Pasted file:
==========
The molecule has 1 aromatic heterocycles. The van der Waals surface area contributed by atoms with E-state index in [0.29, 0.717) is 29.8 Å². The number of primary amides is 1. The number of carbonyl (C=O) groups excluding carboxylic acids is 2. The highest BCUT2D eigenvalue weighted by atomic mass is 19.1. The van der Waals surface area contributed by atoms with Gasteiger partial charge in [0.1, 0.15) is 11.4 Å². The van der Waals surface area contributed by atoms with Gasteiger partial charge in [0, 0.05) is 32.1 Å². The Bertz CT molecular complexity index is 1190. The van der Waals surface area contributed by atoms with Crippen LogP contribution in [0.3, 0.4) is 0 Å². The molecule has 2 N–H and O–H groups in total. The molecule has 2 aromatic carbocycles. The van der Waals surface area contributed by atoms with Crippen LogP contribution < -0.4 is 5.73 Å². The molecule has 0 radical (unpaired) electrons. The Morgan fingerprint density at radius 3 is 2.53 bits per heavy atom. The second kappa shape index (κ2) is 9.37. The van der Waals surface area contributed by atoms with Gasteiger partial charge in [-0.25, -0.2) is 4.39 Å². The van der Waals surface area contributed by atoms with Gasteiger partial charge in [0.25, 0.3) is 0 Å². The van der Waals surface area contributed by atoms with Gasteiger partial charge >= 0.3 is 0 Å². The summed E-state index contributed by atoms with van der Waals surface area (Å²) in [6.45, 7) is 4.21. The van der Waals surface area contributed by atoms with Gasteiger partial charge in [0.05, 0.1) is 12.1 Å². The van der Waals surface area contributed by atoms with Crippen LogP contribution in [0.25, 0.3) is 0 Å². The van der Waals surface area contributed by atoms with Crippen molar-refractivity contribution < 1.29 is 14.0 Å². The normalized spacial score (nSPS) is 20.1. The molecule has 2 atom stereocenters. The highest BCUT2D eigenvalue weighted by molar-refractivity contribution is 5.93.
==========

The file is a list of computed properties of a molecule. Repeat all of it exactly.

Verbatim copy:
The molecule has 1 aromatic heterocycles. The van der Waals surface area contributed by atoms with E-state index in [0.29, 0.717) is 29.8 Å². The number of primary amides is 1. The number of carbonyl (C=O) groups excluding carboxylic acids is 2. The highest BCUT2D eigenvalue weighted by atomic mass is 19.1. The van der Waals surface area contributed by atoms with Gasteiger partial charge in [0.1, 0.15) is 11.4 Å². The van der Waals surface area contributed by atoms with Gasteiger partial charge in [0, 0.05) is 32.1 Å². The Bertz CT molecular complexity index is 1190. The van der Waals surface area contributed by atoms with Crippen LogP contribution in [0.3, 0.4) is 0 Å². The molecule has 2 N–H and O–H groups in total. The molecule has 2 aromatic carbocycles. The van der Waals surface area contributed by atoms with Crippen LogP contribution < -0.4 is 5.73 Å². The molecule has 0 radical (unpaired) electrons. The Morgan fingerprint density at radius 3 is 2.53 bits per heavy atom. The second kappa shape index (κ2) is 9.37. The van der Waals surface area contributed by atoms with Gasteiger partial charge in [-0.25, -0.2) is 4.39 Å². The van der Waals surface area contributed by atoms with Gasteiger partial charge in [0.25, 0.3) is 0 Å². The van der Waals surface area contributed by atoms with Gasteiger partial charge >= 0.3 is 0 Å². The summed E-state index contributed by atoms with van der Waals surface area (Å²) in [6.45, 7) is 4.21. The van der Waals surface area contributed by atoms with Gasteiger partial charge in [0.05, 0.1) is 12.1 Å². The van der Waals surface area contributed by atoms with Crippen LogP contribution in [0.25, 0.3) is 0 Å². The van der Waals surface area contributed by atoms with Crippen molar-refractivity contribution < 1.29 is 14.0 Å². The normalized spacial score (nSPS) is 20.1. The molecule has 2 atom stereocenters. The highest BCUT2D eigenvalue weighted by molar-refractivity contribution is 5.93.